How to Refinish Weathered Teak Wood to Maintain Color
Teak is a durable, hardy wood that's very resistant to rot. But like most woods exposed to the weather, teak will change to a gray color that some people don't like as much as the natural color of newly made teak products. Restoration of the original color of teak requires refinishing, and there are two basic teak finishes: teak oil, or a sealer/varnish combination. Select the type that best suits your needs.
Water the grass and plants in your yard if rinse water from your project is likely to touch them. This provides your plants with a water barrier to chemicals. Lay plastic sheeting under your work area to catch any spills.
Wearing gloves and eye protection, remove any oils or residues from the wood by applying acetone. (If there's mildew, wipe down the teak with a mixture of 8 ounces of chlorine bleach per 1 gallon of water. Brusquely scrub if it's embedded in the grain.) Carefully rinse all traces of bleach completely away as other products may contain chemicals that can be toxic when combined with chlorine.
Apply a finish stripper such as Citristrip. This product is less caustic than other solvent-based strippers. Use it outdoors if possible. The product goes on thickly and will dry out rapidly if the stripping is done in a sunny area. Squirt the area of teak being stripped with rubbing alcohol. It helps to keep the stripper working.
Allow fifteen minutes for the stripper to remove the finish. Use the 3m scrub brush designed for stripping and remove all of the residue. Use a scraper or putty knife for tight areas. Steel wool should be used to remove any lingering finish. If the finish isn't completely removed it will discolor when the new finish is applied.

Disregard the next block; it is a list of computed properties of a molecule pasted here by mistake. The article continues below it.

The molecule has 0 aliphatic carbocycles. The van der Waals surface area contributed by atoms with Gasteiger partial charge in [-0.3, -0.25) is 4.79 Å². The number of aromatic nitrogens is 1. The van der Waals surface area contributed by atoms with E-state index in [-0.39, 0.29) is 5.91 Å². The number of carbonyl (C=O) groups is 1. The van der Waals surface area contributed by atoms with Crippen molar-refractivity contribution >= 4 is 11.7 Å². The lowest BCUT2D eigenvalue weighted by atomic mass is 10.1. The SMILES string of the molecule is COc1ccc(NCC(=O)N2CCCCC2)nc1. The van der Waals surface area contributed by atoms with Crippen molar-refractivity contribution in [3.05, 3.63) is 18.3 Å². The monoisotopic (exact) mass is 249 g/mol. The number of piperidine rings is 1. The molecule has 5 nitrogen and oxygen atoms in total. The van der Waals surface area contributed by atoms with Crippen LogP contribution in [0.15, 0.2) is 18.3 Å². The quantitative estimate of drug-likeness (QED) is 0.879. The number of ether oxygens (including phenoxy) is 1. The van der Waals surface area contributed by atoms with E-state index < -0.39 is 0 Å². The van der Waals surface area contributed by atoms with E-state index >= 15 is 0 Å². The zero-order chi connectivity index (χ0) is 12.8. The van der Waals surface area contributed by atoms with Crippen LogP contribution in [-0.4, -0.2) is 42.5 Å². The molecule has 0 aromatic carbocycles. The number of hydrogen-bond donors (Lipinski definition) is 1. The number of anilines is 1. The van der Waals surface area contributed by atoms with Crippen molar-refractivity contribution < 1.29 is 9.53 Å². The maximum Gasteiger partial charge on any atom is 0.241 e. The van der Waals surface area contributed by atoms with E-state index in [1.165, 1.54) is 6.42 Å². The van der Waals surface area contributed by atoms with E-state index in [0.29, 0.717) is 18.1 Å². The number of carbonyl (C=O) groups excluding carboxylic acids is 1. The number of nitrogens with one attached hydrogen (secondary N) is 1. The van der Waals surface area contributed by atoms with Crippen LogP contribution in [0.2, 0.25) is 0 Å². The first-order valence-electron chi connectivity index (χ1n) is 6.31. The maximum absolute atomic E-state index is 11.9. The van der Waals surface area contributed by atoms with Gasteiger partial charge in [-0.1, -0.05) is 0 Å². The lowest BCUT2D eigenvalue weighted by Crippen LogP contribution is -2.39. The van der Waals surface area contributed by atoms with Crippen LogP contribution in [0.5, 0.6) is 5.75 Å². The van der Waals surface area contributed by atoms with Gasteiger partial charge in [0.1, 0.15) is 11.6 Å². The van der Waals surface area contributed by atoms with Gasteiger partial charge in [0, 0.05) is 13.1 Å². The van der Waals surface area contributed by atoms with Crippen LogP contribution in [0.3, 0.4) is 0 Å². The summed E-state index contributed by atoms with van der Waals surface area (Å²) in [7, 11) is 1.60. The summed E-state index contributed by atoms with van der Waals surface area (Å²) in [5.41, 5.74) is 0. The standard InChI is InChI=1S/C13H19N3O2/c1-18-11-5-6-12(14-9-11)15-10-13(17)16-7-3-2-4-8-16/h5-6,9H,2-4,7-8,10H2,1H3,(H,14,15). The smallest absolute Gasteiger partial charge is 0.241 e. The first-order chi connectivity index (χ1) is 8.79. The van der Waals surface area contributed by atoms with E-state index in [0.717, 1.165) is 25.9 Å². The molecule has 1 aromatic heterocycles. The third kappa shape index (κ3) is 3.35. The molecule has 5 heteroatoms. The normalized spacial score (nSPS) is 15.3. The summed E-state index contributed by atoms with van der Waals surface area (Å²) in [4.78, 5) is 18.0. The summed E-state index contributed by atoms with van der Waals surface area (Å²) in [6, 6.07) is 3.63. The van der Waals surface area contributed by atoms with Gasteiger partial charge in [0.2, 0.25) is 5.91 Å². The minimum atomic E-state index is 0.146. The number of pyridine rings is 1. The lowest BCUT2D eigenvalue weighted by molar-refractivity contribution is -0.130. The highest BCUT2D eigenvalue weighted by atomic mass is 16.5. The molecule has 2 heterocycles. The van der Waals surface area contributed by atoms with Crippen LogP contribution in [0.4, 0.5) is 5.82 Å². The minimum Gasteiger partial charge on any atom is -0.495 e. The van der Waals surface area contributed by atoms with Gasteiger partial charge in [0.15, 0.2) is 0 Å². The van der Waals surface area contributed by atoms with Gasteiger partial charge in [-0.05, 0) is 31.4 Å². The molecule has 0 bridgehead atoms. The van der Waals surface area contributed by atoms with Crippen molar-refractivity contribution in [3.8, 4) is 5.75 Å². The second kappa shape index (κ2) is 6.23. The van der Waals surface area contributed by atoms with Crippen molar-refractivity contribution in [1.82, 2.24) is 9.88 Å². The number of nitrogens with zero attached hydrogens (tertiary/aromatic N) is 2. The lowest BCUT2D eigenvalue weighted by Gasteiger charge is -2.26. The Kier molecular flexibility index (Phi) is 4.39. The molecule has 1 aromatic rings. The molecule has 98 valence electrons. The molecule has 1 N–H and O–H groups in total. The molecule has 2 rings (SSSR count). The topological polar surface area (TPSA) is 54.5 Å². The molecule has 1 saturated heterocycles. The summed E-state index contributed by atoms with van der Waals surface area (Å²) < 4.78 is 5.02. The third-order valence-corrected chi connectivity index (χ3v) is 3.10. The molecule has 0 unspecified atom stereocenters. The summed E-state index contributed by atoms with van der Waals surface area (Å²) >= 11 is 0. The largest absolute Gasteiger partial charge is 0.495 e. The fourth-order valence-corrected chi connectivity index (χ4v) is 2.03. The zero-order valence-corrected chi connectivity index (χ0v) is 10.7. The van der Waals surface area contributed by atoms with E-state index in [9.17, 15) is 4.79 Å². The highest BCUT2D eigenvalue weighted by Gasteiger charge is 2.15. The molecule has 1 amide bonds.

Use your water thief adapter on an inside faucet and rinse off any remaining stripper with hot water. Cold water makes the stripper clump together. For locations where hot water is not available, use the Citristrip stripper wash.
Wipe the teak dry and isolate any mess from your work area while you sand. Touch the teak to see if the grain has opened. If it has, the surface will be rough. Use the sander to smooth out all rough areas. Wipe the teak clean with a rag or tack cloth.
Apply non-acidic teak cleaner with a bristle brush. Make sure to wear gloves, as these products can irritate the skin. And be sure to follow the manufacturer's directions.
Apply teak brightener with a disposable brush. Follow the manufacturer's directions for rinsing.
Finish the wood with several applications of teak oil, or by using a teak finish and sealer. Teak oil will not hold color for as long as some sealers. Different products have better longevity, depending on the climate and exposure to sunlight and water.
Things You Will Need
- Teak cleaner (not acid based)
- Teak brightener
- Varnish remover (Citristrip)
- Rubbing alcohol
- Spray bottle
- 80 to 100 hundred grit sandpaper
- Power sander
- Putty knife or scraper
- Bristle brush
- Plastic sheeting
- Disposable paintbrush
- 3m scrub pads for varnish remover
- Rubber gloves
- Eye protection
- Pants, boots and a long-sleeved shirt
- Coarse brass wool
- Tack cloth
- Garden hose
- Chlorine bleach (optional)
- Teak oil (optional)
- Sealer (optional)
- Citristrip stripper remover wash (optional)
- Thief water adapter
- Try not to strip off wood finishes in direct sunlight. Wash your work area thoroughly before and after work. Try to remove all solids with the plastic sheeting directly to the trash. Some chemicals can damage plants or stain concrete surfaces.
- Isolate each chemical from all others so that no two chemicals make contact. Be systematic in finishing one process completely before moving on to the next step.